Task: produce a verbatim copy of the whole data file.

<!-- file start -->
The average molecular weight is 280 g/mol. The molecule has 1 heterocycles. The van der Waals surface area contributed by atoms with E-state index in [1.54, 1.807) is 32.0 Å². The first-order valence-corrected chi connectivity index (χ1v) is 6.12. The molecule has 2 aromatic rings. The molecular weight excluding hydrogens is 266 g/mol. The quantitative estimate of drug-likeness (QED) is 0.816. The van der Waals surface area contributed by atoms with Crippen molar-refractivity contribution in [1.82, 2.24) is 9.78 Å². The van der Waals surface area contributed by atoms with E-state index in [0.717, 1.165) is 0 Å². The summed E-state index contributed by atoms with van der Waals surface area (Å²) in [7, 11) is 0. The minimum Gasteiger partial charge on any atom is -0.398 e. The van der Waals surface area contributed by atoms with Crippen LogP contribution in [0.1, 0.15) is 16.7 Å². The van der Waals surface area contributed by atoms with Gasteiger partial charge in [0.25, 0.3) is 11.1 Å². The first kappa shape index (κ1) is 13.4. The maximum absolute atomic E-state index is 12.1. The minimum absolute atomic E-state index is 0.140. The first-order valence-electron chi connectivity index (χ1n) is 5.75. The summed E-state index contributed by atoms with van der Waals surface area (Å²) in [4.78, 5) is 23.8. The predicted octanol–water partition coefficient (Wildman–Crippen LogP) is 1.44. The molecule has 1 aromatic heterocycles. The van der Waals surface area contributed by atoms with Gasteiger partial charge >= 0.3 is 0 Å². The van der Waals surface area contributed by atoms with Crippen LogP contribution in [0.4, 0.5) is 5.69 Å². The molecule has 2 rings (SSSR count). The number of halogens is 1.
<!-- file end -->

The average molecular weight is 280 g/mol. The molecule has 1 heterocycles. The van der Waals surface area contributed by atoms with E-state index in [1.54, 1.807) is 32.0 Å². The first-order valence-corrected chi connectivity index (χ1v) is 6.12. The molecule has 2 aromatic rings. The molecular weight excluding hydrogens is 266 g/mol. The quantitative estimate of drug-likeness (QED) is 0.816. The van der Waals surface area contributed by atoms with Crippen molar-refractivity contribution in [1.82, 2.24) is 9.78 Å². The van der Waals surface area contributed by atoms with E-state index in [0.717, 1.165) is 0 Å². The summed E-state index contributed by atoms with van der Waals surface area (Å²) in [7, 11) is 0. The minimum Gasteiger partial charge on any atom is -0.398 e. The van der Waals surface area contributed by atoms with Crippen LogP contribution in [0.1, 0.15) is 16.7 Å². The van der Waals surface area contributed by atoms with Gasteiger partial charge in [0.25, 0.3) is 11.1 Å². The first kappa shape index (κ1) is 13.4. The maximum absolute atomic E-state index is 12.1. The minimum absolute atomic E-state index is 0.140. The first-order valence-electron chi connectivity index (χ1n) is 5.75. The summed E-state index contributed by atoms with van der Waals surface area (Å²) in [4.78, 5) is 23.8. The predicted octanol–water partition coefficient (Wildman–Crippen LogP) is 1.44. The molecule has 1 aromatic heterocycles. The van der Waals surface area contributed by atoms with Gasteiger partial charge >= 0.3 is 0 Å². The van der Waals surface area contributed by atoms with Crippen LogP contribution in [0.4, 0.5) is 5.69 Å². The molecule has 2 rings (SSSR count). The number of halogens is 1.